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Primer on Void and Voidable Marriages

The complete provisions of the Family Code on void and voidable marriages are Articles 35 up to 54.

What marriages are void from the beginning?
Article 35 of the Family Code provides that the following marriages are void from the beginning:

(1) Those contracted by any party below eighteen years of age even with the consent of parents or
guardians;
(2) Those solemnized by any person not legally authorized to perform marriages unless the marriages
were contracted with either or both parties believing in good faith that the solemnizing officer had the
legal authority to do so;
(3) Those solemnized without license, except those covered under the preceding Chapter;
(4) Those bigamous or polygamous marriages not falling under Article 41;
(5) Those contracted through mistake of one contracting party as to the identity of the other; and
(6) Those subsequent marriages that are void under Article 53.

What is the famous Article 36 of the Family Code?

Article 36 states that a marriage contracted by any party who, at the time of the celebration, was
psychologically incapacitated to comply with the essential marital obligations of marriage, shall likewise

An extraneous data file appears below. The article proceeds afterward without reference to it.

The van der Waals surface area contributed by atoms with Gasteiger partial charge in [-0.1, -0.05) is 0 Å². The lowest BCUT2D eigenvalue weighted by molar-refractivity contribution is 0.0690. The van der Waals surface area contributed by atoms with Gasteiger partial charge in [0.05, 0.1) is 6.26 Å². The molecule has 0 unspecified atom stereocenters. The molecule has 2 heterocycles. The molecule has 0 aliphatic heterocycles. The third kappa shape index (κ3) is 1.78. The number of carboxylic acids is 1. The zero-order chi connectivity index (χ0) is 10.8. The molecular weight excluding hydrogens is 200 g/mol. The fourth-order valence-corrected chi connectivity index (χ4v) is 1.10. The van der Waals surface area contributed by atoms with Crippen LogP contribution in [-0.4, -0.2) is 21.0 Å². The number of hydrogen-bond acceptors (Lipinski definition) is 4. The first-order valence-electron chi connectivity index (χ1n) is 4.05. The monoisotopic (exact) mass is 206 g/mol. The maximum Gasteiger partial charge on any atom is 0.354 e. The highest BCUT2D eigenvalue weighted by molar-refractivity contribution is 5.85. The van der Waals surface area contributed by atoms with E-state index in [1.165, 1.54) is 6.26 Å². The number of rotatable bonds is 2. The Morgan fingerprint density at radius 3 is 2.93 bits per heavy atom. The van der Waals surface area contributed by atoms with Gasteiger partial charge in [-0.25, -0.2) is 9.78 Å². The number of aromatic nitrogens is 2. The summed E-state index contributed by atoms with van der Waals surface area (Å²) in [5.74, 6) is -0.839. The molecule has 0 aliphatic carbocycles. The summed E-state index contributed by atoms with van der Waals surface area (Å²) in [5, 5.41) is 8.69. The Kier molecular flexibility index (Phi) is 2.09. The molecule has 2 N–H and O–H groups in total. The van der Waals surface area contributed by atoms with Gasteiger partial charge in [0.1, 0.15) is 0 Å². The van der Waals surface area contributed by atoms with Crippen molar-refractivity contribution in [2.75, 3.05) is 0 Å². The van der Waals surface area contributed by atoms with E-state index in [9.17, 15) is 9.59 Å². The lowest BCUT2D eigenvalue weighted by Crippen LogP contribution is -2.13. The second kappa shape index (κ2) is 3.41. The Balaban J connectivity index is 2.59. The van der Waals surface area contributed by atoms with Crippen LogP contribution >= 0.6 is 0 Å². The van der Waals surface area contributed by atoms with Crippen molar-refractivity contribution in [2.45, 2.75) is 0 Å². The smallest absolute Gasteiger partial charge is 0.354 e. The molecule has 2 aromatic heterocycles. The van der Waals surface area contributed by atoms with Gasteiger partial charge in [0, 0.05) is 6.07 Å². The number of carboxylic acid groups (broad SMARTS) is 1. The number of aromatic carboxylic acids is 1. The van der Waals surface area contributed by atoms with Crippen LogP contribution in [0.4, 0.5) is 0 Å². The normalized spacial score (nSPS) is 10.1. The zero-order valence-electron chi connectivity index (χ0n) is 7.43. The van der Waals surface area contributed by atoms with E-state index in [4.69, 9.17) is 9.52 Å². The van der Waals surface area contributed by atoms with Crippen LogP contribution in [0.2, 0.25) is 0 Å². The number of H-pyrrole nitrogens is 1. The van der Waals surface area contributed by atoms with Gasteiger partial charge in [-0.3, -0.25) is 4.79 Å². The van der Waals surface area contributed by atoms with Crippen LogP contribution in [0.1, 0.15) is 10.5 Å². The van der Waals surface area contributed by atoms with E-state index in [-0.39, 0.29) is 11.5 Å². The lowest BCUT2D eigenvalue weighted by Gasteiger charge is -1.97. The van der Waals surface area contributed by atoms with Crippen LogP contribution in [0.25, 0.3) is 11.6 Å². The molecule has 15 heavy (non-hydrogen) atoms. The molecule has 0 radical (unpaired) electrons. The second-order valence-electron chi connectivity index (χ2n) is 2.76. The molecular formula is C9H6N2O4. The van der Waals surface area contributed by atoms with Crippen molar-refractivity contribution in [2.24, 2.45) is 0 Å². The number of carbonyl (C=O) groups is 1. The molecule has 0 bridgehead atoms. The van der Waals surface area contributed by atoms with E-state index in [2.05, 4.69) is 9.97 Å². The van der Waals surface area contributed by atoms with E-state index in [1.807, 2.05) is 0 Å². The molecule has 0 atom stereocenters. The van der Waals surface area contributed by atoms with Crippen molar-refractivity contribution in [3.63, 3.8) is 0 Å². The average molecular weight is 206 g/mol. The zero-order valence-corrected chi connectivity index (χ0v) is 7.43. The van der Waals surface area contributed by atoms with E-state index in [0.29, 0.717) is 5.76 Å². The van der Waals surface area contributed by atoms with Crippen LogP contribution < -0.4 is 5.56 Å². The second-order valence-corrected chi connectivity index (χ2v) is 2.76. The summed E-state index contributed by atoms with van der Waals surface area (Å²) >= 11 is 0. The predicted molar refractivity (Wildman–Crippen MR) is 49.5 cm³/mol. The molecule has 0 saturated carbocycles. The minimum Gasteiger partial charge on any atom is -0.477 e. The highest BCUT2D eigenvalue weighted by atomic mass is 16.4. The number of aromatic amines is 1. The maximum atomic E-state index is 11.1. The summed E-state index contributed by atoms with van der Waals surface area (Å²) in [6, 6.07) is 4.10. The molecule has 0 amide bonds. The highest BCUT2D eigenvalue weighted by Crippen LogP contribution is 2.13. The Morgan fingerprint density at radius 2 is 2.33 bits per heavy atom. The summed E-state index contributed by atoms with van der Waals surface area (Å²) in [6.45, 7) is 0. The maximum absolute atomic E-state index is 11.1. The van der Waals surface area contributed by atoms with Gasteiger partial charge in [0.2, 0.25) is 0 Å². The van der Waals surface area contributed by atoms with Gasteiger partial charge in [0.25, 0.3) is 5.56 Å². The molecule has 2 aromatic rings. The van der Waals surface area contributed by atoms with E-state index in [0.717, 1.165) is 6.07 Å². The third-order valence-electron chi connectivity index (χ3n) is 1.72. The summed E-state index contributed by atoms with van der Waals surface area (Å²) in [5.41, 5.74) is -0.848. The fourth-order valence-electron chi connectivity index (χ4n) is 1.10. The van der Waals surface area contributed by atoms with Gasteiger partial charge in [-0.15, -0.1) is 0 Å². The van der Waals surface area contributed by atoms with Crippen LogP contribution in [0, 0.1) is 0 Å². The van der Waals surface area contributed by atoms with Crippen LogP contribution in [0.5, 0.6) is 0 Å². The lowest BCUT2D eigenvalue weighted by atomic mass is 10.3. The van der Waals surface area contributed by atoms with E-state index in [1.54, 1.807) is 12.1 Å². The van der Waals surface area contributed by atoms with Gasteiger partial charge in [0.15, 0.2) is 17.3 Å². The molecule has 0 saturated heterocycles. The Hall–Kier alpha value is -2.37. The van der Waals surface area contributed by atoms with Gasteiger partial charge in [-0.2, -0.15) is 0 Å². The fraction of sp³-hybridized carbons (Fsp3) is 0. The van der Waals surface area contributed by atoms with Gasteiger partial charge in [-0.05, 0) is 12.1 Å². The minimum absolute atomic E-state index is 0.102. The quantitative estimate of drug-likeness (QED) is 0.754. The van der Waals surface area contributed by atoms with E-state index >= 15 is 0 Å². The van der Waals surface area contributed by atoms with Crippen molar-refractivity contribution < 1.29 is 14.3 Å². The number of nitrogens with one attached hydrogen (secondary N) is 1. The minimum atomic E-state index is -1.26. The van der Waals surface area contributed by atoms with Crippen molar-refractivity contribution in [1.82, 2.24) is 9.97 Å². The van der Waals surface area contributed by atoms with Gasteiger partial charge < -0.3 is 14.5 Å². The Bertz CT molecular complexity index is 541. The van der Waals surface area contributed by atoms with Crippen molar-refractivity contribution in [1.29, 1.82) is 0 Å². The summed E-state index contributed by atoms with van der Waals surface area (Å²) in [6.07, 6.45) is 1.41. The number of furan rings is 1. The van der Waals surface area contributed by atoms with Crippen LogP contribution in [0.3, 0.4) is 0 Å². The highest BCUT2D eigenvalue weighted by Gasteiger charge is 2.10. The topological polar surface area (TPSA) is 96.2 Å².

be void even if such incapacity becomes manifest only after its solemnization.

What is psychological incapacity?
The Family Code does not define what psychological incapacity is. But the Supreme Court in several
decisions has clarified what psychological incapacity is. In the case of Santos vs. Court of Appeals, the
Supreme Court stated:

"Psychological incapacity under Article 36 of the Family Code is not meant to comprehend all possible
cases of psychoses. It should refer, rather, to no less than a mental (not physical) incapacity that causes a
party to be truly incognitive of the basic marital covenants that concomitantly must be assumed and
discharged by the parties to the marriage. Psychological incapacity must be characterized by

(a) gravity,
(b) juridical antecedence, and
(c) incurability.

What marriages are considered incestuous and thus void?
Marriages between the following are incestuous and void from the beginning, whether the relationship
between the parties be legitimate or illegitimate:

(1) Between ascendants and descendants of any degree; and
(2) Between brothers and sisters, whether of the full or half blood.

What marriages are void by reasons of public policy?